1b. Hiving when Warré top-bars are fixed/nailed: the procedure is slightly different. You still dump the bees into two empty boxes (i.e. with no top-bars), but once in, you simply set a third box on top with top-bars fitted. Then when you go back in a day or so, you replace the bottom two empty boxes with one box with top-bars. The extra distance the bees would have to crawl up to cluster would in no way be a problem if they are warm to begin with.

hiving_tube_package_jm_2009.jpg (47705 bytes) Populating a Warré with a tube package from New Zealand, Spring 2009


2. Letting the bees release the queen

2a.  Matt Reed's method

This requires three boxes for the hiving, the top one of which initially has the top-bars removed. The queen cage is placed on the top-bars of the middle box after piercing the candy plug with a small nail to encourage the bees to enlarge the hole. The bees are shaken into the hive, the top box acting as a funnel. The package is placed in contact with the entrance so residual bees in it can crawl 'home'. The top-bars are fitted to the top box and correctly spaced. A top-bar cloth is added, with a feed flap if required. If a feed is given straight away, a fourth box is added to house the feeder. The quilt and roof are fitted. After a couple of days a check is made that the queen is released and if not she is released manually.


2b. Larry Garrett's method

Place on the hive floor (bottom board) a couple of small sticks about a bee space thick then put one box without top-bars on the floor. Remove the feed can and queen cage from the package and pour most of the bees into the hive box. Place the package with its remaining bees on end on the sticks, taking care not to crush bees. Place two boxes with top-bars on the bottom box. Remove the plug over the candy/fondant in the exit hole of the queen cage (or, if there is no candy, substitute a soft candy or fondant plug for the cage plug taking care that the queen does not escape) and attach it to the bars of the top box so that the mesh is not covered. Close up the hive. On the following day, when the cluster has formed round the queen in the top box, remove the bottom box, package and sticks. If pollen is not coming in after a couple of days, it is as well to check that the bees have released the queen.


III. With bees already on combs


a. Driving bees: transfer the bees and queen from a frame hive or nucleus ('nuc') or other type of hive by drumming with sticks (pages 83-86, Beekeeping for All). Photos. Video.


b. 'Chop and crop': (contributed by Kai Serschmarn)

Editorial tip: The reader is invited to read all of this contribution before even thinking of attempting this method.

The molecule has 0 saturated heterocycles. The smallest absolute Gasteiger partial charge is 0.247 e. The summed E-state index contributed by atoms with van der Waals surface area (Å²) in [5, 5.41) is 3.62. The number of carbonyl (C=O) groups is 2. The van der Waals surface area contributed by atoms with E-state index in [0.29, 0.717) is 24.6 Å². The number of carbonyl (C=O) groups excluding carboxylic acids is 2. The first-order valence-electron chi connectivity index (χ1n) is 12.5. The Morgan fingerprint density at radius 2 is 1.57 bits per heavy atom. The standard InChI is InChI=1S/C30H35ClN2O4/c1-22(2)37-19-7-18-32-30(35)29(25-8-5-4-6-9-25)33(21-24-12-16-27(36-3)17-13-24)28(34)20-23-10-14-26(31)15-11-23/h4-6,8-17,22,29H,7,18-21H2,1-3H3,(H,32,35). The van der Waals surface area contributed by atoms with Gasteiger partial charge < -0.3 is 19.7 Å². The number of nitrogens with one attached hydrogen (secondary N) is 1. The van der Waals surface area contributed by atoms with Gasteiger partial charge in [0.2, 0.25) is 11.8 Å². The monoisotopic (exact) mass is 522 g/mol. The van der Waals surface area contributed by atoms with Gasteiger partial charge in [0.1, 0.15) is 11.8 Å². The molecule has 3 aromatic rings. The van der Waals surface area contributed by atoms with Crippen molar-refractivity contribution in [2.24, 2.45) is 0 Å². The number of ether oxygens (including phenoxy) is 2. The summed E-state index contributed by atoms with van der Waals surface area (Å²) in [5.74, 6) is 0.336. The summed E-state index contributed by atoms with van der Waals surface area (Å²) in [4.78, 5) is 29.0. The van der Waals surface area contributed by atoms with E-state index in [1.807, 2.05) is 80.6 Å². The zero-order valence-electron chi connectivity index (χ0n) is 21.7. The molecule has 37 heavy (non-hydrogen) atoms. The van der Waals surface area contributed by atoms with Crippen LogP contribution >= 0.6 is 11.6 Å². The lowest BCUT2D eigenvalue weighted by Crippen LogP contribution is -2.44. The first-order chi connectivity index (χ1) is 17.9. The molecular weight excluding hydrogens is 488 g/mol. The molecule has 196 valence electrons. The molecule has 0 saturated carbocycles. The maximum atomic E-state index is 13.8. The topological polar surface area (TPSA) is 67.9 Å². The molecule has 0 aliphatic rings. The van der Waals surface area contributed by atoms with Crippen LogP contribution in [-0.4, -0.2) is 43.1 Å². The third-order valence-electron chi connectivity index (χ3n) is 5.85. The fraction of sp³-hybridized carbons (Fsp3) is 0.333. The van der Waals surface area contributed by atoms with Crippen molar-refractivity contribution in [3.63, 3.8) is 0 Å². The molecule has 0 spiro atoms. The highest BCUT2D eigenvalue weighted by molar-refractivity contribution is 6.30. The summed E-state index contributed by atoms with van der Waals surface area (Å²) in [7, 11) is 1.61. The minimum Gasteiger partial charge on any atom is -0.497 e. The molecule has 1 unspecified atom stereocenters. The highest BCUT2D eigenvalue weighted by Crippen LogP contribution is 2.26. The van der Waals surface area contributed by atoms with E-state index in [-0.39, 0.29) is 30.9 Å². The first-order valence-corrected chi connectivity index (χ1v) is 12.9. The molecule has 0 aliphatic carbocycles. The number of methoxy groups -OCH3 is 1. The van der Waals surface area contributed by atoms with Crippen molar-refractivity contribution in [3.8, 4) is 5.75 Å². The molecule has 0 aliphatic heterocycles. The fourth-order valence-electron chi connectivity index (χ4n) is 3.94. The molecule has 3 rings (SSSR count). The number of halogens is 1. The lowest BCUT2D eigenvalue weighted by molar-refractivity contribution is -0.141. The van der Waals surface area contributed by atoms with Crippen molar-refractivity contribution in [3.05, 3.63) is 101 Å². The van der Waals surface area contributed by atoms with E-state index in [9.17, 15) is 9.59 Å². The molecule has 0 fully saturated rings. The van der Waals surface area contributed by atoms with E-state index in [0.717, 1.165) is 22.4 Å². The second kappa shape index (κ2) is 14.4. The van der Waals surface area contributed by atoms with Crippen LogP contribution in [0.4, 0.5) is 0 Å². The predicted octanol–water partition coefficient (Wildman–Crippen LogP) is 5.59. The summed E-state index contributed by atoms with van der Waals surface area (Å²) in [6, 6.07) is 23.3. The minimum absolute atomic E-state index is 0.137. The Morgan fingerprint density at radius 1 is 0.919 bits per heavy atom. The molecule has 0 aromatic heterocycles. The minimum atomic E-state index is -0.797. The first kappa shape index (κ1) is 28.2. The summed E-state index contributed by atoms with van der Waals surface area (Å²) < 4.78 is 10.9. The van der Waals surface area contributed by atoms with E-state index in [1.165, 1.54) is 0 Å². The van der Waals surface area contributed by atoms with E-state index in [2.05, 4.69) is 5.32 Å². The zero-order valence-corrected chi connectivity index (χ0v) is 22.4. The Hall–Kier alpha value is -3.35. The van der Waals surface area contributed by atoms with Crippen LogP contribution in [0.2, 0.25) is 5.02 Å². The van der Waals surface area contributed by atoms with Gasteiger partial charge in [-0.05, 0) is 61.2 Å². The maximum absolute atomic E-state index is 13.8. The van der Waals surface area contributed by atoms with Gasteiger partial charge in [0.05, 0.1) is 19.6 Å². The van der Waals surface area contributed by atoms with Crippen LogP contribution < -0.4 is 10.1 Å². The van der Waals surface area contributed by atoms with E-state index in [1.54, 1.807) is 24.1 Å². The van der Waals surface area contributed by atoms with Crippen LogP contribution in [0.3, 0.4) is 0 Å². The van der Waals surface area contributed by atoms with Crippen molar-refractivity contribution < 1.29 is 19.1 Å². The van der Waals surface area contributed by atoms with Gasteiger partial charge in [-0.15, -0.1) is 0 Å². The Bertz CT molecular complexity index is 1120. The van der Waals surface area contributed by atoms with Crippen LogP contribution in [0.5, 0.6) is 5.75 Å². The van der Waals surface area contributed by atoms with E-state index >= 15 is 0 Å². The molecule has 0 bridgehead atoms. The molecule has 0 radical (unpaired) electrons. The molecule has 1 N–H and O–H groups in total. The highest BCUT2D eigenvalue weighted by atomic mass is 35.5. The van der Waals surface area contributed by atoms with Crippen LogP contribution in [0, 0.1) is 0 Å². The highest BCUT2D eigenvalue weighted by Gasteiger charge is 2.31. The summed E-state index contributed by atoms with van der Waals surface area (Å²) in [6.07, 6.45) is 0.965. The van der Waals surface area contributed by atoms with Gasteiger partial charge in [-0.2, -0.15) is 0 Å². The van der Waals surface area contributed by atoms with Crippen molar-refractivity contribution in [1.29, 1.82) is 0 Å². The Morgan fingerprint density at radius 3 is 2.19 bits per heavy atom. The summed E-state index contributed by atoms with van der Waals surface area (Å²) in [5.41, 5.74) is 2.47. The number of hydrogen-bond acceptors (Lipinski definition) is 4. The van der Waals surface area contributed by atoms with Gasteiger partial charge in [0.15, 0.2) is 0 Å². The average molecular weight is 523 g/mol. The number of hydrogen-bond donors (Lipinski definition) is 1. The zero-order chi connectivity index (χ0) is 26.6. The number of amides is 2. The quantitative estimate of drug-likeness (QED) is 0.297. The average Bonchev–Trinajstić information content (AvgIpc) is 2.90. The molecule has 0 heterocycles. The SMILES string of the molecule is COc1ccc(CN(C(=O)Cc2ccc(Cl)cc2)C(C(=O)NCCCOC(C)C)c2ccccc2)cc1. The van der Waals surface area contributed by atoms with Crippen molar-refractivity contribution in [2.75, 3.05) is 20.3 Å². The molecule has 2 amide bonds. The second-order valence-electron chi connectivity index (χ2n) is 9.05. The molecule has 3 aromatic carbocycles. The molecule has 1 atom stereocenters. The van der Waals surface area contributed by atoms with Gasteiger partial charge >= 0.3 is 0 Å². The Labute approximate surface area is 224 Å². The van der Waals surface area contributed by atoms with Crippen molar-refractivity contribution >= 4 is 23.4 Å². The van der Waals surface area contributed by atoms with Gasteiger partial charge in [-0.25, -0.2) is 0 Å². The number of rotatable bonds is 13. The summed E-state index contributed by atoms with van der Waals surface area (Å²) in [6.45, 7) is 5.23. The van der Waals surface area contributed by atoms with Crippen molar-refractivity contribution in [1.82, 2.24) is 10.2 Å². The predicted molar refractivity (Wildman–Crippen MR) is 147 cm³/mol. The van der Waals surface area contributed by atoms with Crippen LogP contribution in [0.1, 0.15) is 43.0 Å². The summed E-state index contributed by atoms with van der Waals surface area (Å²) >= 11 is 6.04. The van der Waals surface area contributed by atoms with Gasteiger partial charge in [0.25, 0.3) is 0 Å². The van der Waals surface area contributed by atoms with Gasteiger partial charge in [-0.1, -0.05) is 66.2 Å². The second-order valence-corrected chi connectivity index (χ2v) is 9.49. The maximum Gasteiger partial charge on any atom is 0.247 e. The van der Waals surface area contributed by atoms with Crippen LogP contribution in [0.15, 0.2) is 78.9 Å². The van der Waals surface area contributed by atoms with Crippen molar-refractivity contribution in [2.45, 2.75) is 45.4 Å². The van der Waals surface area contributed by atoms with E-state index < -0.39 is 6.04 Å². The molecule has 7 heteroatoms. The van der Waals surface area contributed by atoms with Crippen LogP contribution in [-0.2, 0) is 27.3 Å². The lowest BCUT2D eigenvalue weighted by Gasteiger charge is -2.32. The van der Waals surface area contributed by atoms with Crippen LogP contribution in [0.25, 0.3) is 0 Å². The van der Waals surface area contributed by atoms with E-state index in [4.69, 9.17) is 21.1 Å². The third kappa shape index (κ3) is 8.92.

These days a nucleus is often easier to obtain than a swarm. However, Warré beekeepers then have a struggle adapting the framed combs to the Warré hive. Apart from adapters, which do not seem to work well, the only way is to chop the frame and crop the comb to a suitable size. This is the 'chop and crop' method.

Be prepared! Chop and crop is a severe intervention, but if it's well planned and the equipment is ready it is less intrusive than would seem at first sight. Before starting, go through all the steps in your mind and set out all the tools you will need!

1) Puff some smoke into the nuc. Search for the queen and put her inside a cage. (A clip type combined catcher and cage is particularly convenient.)  
2) Move the nuc aside, and replace it with a Warré hive (floor with entrance reducer, 1 Warré box, top-bar cloth and quilt). The advantage is that the field/foraging bees can immediately find the new hive and will not fly around all the time.
3) Work on the nuc some metres away from the Warré hive, which is now collecting the field bees. Take the frames from the nuc, one at a time, spray both sides with a little water and shake the bees off into a swarm box. If there is a lot of uncapped brood, be careful when shaking the bees off the combs as the larvae could fall off. If necessary, brush the bees off the combs. Store every bee-free comb in a box some metres away from the swarm box. Close the swarm box, open its vents and put it in the shade near the Warré hive.
4) Take the box with the frames and go to a previously prepared place to chop and crop. Work on a surface which you can replace or easily clean afterwards! It is helpful to have a jig to show you where to chop the frame. (Such a jig must of course be constructed in advance.) Now saw through the frame and then cut the comb between the wires with a knife, cutting upwards to the topbar. Finally use scissors to cut the wires. Put the cut comb in another Warré box and cover it to keep it warm.

hiving_chopncrop_1.jpg (61038 bytes) hiving_chopncrop_2.jpg (59553 bytes)

5) If you wish, you may recycle the fragments of leftover comb. Prepare in advance a special frame to support the comb fragments. If possible, pay attention that the comb cells are not orientated sideways.

hiving_chopncrop_3.jpg (87750 bytes)

6) Put the Warré box filled with combs on top of the first box on the original site of the nuc. Remove two or three top bars at a edge of the box to facilitate pouring the bees from the swarm box back into the hive. Replace the topbars. Release the caged queen into the hive and cover the hive as normal. If necessary add a feeder.
7) Important: Clean the surface where the comb was cut.

If possible, ask another beekeeper to help you. It's definetly easier if someone holds the frame while sawing! Good luck!

Editorial tips:

1. instead of a saw, some beekeepers use tree loppers to cut the frame's top-bar. If the top-bars of the nuc frames are thicker than 10 mm, to make up the difference add thin strips of wood round the top rim of the Warré box.

2. This method of transfer is arguably the most stressful for the bees and the beekeeper, especially the novice, and may prove easier and quicker with a helper who knows in advance what the plan is.